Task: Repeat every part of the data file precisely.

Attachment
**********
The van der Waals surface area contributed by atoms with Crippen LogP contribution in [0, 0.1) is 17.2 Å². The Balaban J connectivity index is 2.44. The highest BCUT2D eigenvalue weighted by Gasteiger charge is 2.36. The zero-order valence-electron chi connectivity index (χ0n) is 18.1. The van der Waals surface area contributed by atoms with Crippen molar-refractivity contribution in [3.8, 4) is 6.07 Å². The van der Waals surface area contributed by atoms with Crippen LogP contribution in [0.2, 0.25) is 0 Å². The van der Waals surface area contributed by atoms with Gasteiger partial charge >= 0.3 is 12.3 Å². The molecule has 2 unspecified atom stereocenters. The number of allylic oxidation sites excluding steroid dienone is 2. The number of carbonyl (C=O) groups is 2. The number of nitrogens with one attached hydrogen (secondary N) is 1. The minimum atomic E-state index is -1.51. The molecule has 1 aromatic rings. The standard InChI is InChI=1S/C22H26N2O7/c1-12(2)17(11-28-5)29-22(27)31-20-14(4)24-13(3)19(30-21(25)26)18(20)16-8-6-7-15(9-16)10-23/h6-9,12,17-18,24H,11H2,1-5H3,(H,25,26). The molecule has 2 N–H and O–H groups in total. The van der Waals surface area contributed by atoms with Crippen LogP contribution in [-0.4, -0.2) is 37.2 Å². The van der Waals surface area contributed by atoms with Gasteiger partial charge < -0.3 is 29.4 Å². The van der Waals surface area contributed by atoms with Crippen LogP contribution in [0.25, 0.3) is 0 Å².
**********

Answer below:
The van der Waals surface area contributed by atoms with Crippen LogP contribution in [0, 0.1) is 17.2 Å². The Balaban J connectivity index is 2.44. The highest BCUT2D eigenvalue weighted by Gasteiger charge is 2.36. The zero-order valence-electron chi connectivity index (χ0n) is 18.1. The van der Waals surface area contributed by atoms with Crippen molar-refractivity contribution in [3.8, 4) is 6.07 Å². The van der Waals surface area contributed by atoms with Crippen LogP contribution in [0.2, 0.25) is 0 Å². The van der Waals surface area contributed by atoms with Gasteiger partial charge >= 0.3 is 12.3 Å². The molecule has 2 unspecified atom stereocenters. The number of allylic oxidation sites excluding steroid dienone is 2. The number of carbonyl (C=O) groups is 2. The number of nitrogens with one attached hydrogen (secondary N) is 1. The minimum atomic E-state index is -1.51. The molecule has 1 aromatic rings. The standard InChI is InChI=1S/C22H26N2O7/c1-12(2)17(11-28-5)29-22(27)31-20-14(4)24-13(3)19(30-21(25)26)18(20)16-8-6-7-15(9-16)10-23/h6-9,12,17-18,24H,11H2,1-5H3,(H,25,26). The molecule has 2 N–H and O–H groups in total. The van der Waals surface area contributed by atoms with Crippen LogP contribution in [-0.4, -0.2) is 37.2 Å². The van der Waals surface area contributed by atoms with Gasteiger partial charge < -0.3 is 29.4 Å². The van der Waals surface area contributed by atoms with Crippen LogP contribution in [0.25, 0.3) is 0 Å².